Foam is light. It will not properly keep noise out.

Fiberglass is somewhat heavier, but still pretty light.Heavy rubber mat, or dry sand would work greatly.

This is an excellently written guide. Well done!

You just spent a fortune of soundproofing one wall.

Nice instructable. I may apply some version of it in my next house if I find the noise coming in from outside is unbearable. Another tip for new house construction I heard over the internet is to make the outer walls of the house two inches thicker than what the studs and opposing drywall sheets would add up to. You then stagger the studs in a zig-zag pattern so the drywall on one side is nailed only to the even studs and the drywall on the other side is nailed only to the odd studs, then fill the space with as much insulation/sound-deadening material as you can fit. This decouples the wall surfaces and makes a kind of pleated but undivided dead-air space between them and also reduces conduction through the studs because each stud touches only one drywall surface. They cannot conduct sound to the other side because they don't touch the other side. For the same reason it also makes a better thermal barrier for heat retention.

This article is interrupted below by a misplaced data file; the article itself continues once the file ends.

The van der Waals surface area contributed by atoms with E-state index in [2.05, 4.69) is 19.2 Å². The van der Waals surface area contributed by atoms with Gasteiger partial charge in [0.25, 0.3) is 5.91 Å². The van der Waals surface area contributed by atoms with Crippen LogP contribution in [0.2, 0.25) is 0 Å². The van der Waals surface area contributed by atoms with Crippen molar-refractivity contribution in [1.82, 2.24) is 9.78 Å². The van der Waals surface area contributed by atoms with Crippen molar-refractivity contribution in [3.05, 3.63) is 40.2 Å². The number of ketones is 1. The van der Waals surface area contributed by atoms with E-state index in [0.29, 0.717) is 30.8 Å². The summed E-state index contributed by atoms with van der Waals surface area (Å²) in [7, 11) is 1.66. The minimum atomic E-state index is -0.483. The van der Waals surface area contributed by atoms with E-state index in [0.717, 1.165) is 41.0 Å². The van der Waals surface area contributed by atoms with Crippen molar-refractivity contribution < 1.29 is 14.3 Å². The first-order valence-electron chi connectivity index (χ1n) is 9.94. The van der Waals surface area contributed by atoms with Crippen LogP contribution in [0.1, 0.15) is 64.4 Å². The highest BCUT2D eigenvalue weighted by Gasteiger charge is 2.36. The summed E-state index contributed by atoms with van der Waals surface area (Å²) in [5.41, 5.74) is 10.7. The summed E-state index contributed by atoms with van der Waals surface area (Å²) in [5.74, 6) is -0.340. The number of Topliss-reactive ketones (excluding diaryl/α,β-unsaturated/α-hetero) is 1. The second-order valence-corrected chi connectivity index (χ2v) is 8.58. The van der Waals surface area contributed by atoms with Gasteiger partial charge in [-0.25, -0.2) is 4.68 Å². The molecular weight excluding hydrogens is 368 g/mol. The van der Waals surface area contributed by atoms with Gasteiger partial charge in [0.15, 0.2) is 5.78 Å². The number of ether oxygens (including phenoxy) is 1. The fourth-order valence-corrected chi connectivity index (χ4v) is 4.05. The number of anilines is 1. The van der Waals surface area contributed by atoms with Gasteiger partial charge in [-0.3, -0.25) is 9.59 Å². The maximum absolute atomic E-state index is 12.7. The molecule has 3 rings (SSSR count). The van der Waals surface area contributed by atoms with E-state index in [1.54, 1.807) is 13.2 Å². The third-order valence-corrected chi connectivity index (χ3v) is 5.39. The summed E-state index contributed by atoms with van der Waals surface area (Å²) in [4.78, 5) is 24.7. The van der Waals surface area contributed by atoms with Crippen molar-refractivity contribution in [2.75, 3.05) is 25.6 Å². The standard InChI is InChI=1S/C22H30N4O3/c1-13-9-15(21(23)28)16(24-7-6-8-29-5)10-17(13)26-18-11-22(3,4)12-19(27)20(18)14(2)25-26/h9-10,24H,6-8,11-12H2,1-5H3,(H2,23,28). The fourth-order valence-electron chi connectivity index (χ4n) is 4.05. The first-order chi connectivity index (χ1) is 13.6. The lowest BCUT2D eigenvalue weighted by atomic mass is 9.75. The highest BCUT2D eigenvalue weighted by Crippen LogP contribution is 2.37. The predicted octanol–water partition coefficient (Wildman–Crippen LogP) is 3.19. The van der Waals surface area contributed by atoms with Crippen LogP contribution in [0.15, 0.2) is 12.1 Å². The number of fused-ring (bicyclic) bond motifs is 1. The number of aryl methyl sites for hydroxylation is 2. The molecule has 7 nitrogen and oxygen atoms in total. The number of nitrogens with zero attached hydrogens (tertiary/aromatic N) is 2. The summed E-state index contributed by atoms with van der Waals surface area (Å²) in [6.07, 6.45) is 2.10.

You and your readers could now help me with a sound-deadening problem I've been wrestling with. Seems my new shop vac is loud enough to cause avalanches, earthquakes, hair loss and migraines, oh, and hearing loss as well. I need to fit it inside some kind of sound-deadening enclosure so I can use it and still preserve my hearing for a happy, sound-filled retirement. It needs to be light, movable and somewhat form-fitting. Any ideas?